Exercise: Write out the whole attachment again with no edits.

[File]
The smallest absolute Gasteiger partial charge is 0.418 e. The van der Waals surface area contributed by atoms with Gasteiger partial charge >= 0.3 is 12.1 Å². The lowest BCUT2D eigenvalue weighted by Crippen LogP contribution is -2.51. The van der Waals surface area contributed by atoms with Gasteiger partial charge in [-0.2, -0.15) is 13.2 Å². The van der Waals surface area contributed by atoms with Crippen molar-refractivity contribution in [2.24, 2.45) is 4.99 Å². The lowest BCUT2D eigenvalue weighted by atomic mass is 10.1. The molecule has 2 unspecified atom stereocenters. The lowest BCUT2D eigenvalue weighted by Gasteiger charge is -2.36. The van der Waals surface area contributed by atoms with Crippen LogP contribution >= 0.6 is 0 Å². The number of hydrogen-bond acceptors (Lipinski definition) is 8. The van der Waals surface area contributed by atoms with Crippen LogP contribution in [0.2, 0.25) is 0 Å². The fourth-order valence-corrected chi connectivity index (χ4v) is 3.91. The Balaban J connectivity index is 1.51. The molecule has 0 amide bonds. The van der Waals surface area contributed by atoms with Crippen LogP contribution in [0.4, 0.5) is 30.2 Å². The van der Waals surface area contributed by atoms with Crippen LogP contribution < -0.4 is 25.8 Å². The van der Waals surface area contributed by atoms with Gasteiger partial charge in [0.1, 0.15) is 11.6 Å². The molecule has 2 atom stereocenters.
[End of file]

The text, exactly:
The smallest absolute Gasteiger partial charge is 0.418 e. The van der Waals surface area contributed by atoms with Gasteiger partial charge >= 0.3 is 12.1 Å². The lowest BCUT2D eigenvalue weighted by Crippen LogP contribution is -2.51. The van der Waals surface area contributed by atoms with Gasteiger partial charge in [-0.2, -0.15) is 13.2 Å². The van der Waals surface area contributed by atoms with Crippen molar-refractivity contribution in [2.24, 2.45) is 4.99 Å². The lowest BCUT2D eigenvalue weighted by atomic mass is 10.1. The molecule has 2 unspecified atom stereocenters. The lowest BCUT2D eigenvalue weighted by Gasteiger charge is -2.36. The van der Waals surface area contributed by atoms with Crippen LogP contribution >= 0.6 is 0 Å². The number of hydrogen-bond acceptors (Lipinski definition) is 8. The van der Waals surface area contributed by atoms with Crippen LogP contribution in [0.2, 0.25) is 0 Å². The fourth-order valence-corrected chi connectivity index (χ4v) is 3.91. The Balaban J connectivity index is 1.51. The molecule has 0 amide bonds. The van der Waals surface area contributed by atoms with Crippen LogP contribution in [0.4, 0.5) is 30.2 Å². The van der Waals surface area contributed by atoms with Crippen LogP contribution < -0.4 is 25.8 Å². The van der Waals surface area contributed by atoms with Gasteiger partial charge in [0.1, 0.15) is 11.6 Å². The molecule has 2 atom stereocenters.